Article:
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Full capacity protocols ‘now the norm’

05 Jan 2017

Full capacity protocols have their place in extreme cases but they are now becoming the norm, which will mean more problems down the line for patients as their long-awaited procedures are postponed, the IMO has warned.

The hospital crowding crisis will continue until “cuts to bed numbers in public hospitals are reversed and policies are changed to make Ireland an attractive location for Irish-trained doctors to want to work,” the Chair of the IMO Consultant Committee Chairman said yesterday (January 4).

Dr Peadar Gilligan stated that the root cause of the problem was a lack of beds, a lack of doctors and other staff, as well as a poorly resourced GP infrastructure. According to the Beaumont Hospital consultant in emergency medicine: “We’ve reduced the size of the container but we’re still trying to get more and more into it every day. It just won’t work.”

Dr Gilligan called on the Government to commit the funds required to run our health services to meet “the real demand, not some notional level of activity”.

At the end of last month (December 29) and before the latest record levels of patients waiting on trolleys, the Minister for Health had welcomed the fact that the Winter Initiative target for delayed discharges had been exceeded. Extra home help funding and community supports brought delayed discharges to a new low of 436, the Minister said last week. The figure for delayed discharges hit a high of 832 in 2014, and a total of 659 was recorded in early 2016.

However, this “major achievement” came just days before INMO Trolley/Ward Watch showed a record number of 612 patients, admitted for care, on trolleys in hospitals on Tuesday (January 3). The figure eased slightly by Thursday January 5, to 578, but was expected to rise again after the weekend.

The union’s Trolley/Ward Watch analysis for 2016 confirmed there were a record 93,621 admitted patients on trolleys. “Our genuine fear is, based upon a number of factors including the incidence of influenza and closed beds due to staff shortages, that, in the coming days, the situation may deteriorate still further,” INMO General Secretary Liam Doran had said.

There has been an intense focus on delayed discharges in the Winter Initiative. In June, an additional €41.4 million was provided for home care on top of the original €330 million provided for 2016, and a further €23.2 million (€13.2 million from the Winter Initiative, and €10 million in new development funding) will be provided for home care in 2017. This will provide for an increase in the number of home help hours from to 10,570 million in 2017.

The number of people in receipt of a home care package will also increase from 15,450 to 16,750 in 2017, while intensive home care packages are being maintained at 190. The 2016 Winter Initiative provided 650 additional home care packages in 2016, and 300 extra are included in the 2017 Service Plan. Paediatric home care packages are also increasing, from 474 to 514.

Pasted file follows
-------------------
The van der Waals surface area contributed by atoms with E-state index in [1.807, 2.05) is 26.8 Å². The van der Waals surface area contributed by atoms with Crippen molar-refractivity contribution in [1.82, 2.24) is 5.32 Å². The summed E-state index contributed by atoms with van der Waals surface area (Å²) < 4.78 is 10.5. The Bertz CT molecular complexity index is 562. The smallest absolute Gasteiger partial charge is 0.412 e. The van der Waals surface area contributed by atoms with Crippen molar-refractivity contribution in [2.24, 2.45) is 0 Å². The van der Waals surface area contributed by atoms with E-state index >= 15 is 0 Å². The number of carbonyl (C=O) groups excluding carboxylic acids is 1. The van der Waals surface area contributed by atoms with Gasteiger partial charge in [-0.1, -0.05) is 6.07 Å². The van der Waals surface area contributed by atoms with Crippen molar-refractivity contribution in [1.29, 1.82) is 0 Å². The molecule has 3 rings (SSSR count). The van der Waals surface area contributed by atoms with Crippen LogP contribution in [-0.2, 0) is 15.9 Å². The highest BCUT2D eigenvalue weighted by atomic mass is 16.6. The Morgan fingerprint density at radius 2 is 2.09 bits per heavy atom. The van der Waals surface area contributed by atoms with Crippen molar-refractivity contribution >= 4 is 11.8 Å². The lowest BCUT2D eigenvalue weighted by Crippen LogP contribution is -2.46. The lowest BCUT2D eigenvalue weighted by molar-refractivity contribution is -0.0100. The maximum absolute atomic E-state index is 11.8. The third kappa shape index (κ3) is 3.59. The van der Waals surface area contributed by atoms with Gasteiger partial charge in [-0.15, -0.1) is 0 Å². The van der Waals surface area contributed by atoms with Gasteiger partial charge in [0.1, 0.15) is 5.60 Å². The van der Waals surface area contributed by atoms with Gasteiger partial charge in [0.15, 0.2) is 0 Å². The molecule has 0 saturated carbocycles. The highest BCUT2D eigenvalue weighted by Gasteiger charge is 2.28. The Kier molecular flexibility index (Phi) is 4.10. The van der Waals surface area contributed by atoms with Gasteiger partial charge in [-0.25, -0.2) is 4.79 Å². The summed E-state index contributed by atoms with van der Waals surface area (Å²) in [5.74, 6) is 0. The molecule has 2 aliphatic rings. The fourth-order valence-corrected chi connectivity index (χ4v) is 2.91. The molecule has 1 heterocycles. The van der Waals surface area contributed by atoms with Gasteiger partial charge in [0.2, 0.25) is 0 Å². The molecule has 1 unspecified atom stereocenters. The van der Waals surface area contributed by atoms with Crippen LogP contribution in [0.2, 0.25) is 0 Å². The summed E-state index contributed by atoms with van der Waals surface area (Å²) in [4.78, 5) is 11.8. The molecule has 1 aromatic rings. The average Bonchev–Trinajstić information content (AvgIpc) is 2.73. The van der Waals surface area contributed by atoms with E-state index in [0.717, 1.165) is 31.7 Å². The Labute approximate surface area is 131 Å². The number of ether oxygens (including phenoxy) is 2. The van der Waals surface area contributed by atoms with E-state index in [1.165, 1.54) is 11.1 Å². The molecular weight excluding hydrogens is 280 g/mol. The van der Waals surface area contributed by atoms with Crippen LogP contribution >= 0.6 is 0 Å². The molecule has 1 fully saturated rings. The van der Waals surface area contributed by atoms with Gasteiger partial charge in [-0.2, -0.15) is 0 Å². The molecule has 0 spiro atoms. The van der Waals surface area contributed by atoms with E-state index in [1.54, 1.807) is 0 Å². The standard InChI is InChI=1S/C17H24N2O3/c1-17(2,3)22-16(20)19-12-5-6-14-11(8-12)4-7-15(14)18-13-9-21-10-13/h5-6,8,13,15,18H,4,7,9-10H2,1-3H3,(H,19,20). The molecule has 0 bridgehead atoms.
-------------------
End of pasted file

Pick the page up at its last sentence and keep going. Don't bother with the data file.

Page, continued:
The 2016/17 Winter Initiative includes increased funding for aids and appliances to support discharge of patients from hospitals as well as facilitating hospital avoidance, benefiting more than 3,000 people.

An additional 55 acute beds and 18 additional step-down beds are being made available, while minor injury services in Dublin are to be expanded to provide for an additional 100 patients each week.

“Allowing patients to move home or to an alternative suitable community setting which meets their needs is a key priority,” said Minister Harris, before the latest surge in numbers this week. “This has been achieved not only by detailed planning but by providing significant additional funding for home help and for aids and appliances, as well as an additional 58 transitional care bed approvals every week and the expansion of community intervention team services — helping more than 6,500 patients.”

More than 34,000 more people in at-risk groups who hold a medical or GP visit card received the flu vaccine so far this flu season compared to the previous flu season, the HSE has indicated. A total of 486,249 people in at-risk groups have received the flu vaccine compared with 451,790 for the same period last year — an increase of 34,459.

There has also been an increase in healthcare workers receiving the flu vaccine, as the latest mid-season data for vaccine uptake show almost a 6 per cent increase for this year’s flu season compared to last year. Overall uptake among healthcare workers has risen to 28.3 per cent, compared with 22.5 per cent during the previous season. However, rates overall remain disappointingly low among healthcare workers, the HSE added.

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